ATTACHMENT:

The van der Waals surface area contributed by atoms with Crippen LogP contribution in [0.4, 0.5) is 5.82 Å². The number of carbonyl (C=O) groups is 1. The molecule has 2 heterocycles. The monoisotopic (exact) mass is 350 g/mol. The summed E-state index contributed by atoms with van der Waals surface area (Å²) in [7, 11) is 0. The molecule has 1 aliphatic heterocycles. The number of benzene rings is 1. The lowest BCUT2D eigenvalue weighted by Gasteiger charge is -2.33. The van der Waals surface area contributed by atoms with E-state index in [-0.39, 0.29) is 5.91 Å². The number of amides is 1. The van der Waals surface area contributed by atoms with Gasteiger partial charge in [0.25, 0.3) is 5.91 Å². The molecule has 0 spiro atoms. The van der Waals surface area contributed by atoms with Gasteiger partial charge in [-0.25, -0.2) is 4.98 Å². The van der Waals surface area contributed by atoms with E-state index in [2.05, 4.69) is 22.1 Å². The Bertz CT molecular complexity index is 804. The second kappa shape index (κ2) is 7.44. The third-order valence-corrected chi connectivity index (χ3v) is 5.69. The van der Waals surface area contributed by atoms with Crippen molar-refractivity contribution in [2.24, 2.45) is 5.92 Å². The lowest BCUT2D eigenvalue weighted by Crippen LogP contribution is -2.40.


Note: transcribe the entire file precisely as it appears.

The van der Waals surface area contributed by atoms with Crippen LogP contribution in [0.4, 0.5) is 5.82 Å². The number of carbonyl (C=O) groups is 1. The molecule has 2 heterocycles. The monoisotopic (exact) mass is 350 g/mol. The summed E-state index contributed by atoms with van der Waals surface area (Å²) in [7, 11) is 0. The molecule has 1 aliphatic heterocycles. The number of benzene rings is 1. The lowest BCUT2D eigenvalue weighted by Gasteiger charge is -2.33. The van der Waals surface area contributed by atoms with E-state index in [-0.39, 0.29) is 5.91 Å². The number of amides is 1. The van der Waals surface area contributed by atoms with Gasteiger partial charge in [0.25, 0.3) is 5.91 Å². The molecule has 0 spiro atoms. The van der Waals surface area contributed by atoms with Gasteiger partial charge in [-0.25, -0.2) is 4.98 Å². The van der Waals surface area contributed by atoms with E-state index in [2.05, 4.69) is 22.1 Å². The Bertz CT molecular complexity index is 804. The second kappa shape index (κ2) is 7.44. The third-order valence-corrected chi connectivity index (χ3v) is 5.69. The van der Waals surface area contributed by atoms with Crippen molar-refractivity contribution in [2.24, 2.45) is 5.92 Å². The lowest BCUT2D eigenvalue weighted by Crippen LogP contribution is -2.40.